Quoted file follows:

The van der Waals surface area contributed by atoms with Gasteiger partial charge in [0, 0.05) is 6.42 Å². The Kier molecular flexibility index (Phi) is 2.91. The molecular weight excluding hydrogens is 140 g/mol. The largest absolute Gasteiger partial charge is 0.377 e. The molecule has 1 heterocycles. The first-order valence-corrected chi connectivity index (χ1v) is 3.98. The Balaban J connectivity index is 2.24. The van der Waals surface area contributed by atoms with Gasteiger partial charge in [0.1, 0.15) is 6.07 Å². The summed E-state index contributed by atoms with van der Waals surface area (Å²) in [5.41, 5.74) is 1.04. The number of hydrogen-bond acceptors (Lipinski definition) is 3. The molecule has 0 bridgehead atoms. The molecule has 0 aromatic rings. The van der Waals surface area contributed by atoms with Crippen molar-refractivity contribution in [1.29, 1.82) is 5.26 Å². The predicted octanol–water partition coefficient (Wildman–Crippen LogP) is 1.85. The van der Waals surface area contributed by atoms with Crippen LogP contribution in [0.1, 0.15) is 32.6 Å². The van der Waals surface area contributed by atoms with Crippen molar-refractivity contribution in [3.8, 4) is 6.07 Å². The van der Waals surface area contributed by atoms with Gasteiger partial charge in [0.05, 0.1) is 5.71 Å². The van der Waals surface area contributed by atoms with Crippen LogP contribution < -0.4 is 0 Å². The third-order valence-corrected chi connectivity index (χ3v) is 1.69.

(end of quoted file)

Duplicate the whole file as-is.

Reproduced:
The van der Waals surface area contributed by atoms with Gasteiger partial charge in [0, 0.05) is 6.42 Å². The Kier molecular flexibility index (Phi) is 2.91. The molecular weight excluding hydrogens is 140 g/mol. The largest absolute Gasteiger partial charge is 0.377 e. The molecule has 1 heterocycles. The first-order valence-corrected chi connectivity index (χ1v) is 3.98. The Balaban J connectivity index is 2.24. The van der Waals surface area contributed by atoms with Gasteiger partial charge in [0.1, 0.15) is 6.07 Å². The summed E-state index contributed by atoms with van der Waals surface area (Å²) in [5.41, 5.74) is 1.04. The number of hydrogen-bond acceptors (Lipinski definition) is 3. The molecule has 0 bridgehead atoms. The molecule has 0 aromatic rings. The van der Waals surface area contributed by atoms with Crippen molar-refractivity contribution in [1.29, 1.82) is 5.26 Å². The predicted octanol–water partition coefficient (Wildman–Crippen LogP) is 1.85. The van der Waals surface area contributed by atoms with Crippen LogP contribution in [0.1, 0.15) is 32.6 Å². The van der Waals surface area contributed by atoms with Crippen molar-refractivity contribution in [3.8, 4) is 6.07 Å². The van der Waals surface area contributed by atoms with Gasteiger partial charge in [0.05, 0.1) is 5.71 Å². The van der Waals surface area contributed by atoms with Crippen LogP contribution < -0.4 is 0 Å². The third-order valence-corrected chi connectivity index (χ3v) is 1.69.